Results 1–20 of 21 for speaker:Lord Weidenfeld

Address in Reply to Her Majesty's Most Gracious Speech (18 Nov 1999)

Lord Weidenfeld: My Lords, perhaps I may turn to the Middle East. The imminent visit of Prime Minister Barak of Israel to this country may shed new light on the next and so decisive stage of the Arab/Israel peace process. The Israeli Premier has been speaking confidently about prospects and he has been speaking civilly, even flatteringly, about his actual Palestinian and hoped for Syrian interlocutors. But...

Higher Education (14 Jun 2000)

Lord Weidenfeld: My Lords, first, I congratulate the two maiden speakers on their contributions. They were thoughtful and stimulating, but in particular constructive and concrete. I want to deal with one aspect of the debate centring on the alleged elitism at Oxford; that is, its damaging impact on foreign opinion. Even allowing for the fact that some ministerial utterances might have been made in the heat of...

Address in Reply to Her Majesty's Most Gracious Speech (12 Dec 2000)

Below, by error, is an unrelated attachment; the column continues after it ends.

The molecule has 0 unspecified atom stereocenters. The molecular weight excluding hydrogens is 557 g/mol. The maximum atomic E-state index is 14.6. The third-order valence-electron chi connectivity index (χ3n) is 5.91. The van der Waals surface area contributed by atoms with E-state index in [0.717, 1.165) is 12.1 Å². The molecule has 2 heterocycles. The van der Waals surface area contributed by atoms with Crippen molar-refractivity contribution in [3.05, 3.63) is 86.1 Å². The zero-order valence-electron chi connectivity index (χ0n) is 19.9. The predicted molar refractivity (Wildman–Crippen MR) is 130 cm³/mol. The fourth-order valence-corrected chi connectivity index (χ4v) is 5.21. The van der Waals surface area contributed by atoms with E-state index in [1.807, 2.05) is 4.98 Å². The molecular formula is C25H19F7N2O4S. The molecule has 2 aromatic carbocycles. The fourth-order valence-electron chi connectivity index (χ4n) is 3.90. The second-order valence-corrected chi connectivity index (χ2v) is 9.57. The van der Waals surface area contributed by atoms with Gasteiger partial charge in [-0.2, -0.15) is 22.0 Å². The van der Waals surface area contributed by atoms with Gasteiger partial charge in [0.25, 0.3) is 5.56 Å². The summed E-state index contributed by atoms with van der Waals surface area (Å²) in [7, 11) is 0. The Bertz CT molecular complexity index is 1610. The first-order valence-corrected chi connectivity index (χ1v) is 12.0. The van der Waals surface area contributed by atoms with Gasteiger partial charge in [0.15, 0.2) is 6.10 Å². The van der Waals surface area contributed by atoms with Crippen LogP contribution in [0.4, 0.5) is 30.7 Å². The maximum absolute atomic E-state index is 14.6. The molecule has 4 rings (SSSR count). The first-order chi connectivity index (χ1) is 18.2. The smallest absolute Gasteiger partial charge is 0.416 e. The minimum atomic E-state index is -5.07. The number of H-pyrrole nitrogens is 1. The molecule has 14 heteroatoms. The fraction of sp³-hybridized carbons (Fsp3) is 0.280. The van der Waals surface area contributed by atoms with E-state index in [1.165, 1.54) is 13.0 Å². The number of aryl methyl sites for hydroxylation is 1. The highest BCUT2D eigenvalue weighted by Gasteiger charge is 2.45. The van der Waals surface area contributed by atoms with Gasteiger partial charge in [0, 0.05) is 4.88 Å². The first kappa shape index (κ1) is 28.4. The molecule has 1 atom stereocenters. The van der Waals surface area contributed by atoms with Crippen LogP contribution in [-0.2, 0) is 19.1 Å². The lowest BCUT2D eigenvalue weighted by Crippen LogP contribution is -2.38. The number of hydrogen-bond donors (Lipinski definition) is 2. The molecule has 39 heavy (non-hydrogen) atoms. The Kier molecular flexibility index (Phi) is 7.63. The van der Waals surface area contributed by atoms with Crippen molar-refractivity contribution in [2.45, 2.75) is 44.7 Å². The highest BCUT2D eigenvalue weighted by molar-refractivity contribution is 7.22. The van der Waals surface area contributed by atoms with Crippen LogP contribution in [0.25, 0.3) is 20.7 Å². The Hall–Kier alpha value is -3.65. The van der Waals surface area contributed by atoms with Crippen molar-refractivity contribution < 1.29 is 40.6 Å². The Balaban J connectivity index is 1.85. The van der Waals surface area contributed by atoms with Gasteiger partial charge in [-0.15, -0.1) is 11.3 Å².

Lord Weidenfeld: My Lords, the domestic political crisis in Israel, against the background of an escalating second intifada, might prove a complicating factor, but it might also reopen a narrow window of opportunity for a resumption of peace talks. The paradox of the situation is that Ehud Barak has gone further than any previous leader, and further than any future prime minister of Israel on the horizon, in...

Address in Reply to Her Majesty's Most Gracious Speech (28 Jun 2001)

Lord Weidenfeld: My Lords, the reference to human rights in the gracious Speech and the increasingly urgent call for Europe and Britain to play a more active part in the current Middle East crisis prompt me to draw attention to what I believe is a grave issue and one on which Her Majesty's Government might form a serious view and even consider initiating action. It is the issue of certain Middle Eastern...

International Terrorism (4 Oct 2001)

Lord Weidenfeld: My Lords, the Prime Minister has lent an overtone of hope and lofty aspiration to the mood of grim determination to fight and win an existential struggle. The need for a wide-ranging coalition in the first phase of what President Bush warned may be a five or even a 10-year war, is unarguable; indeed it is essential. But realpolitik must not too crassly turn into surrealpolitik. Some of...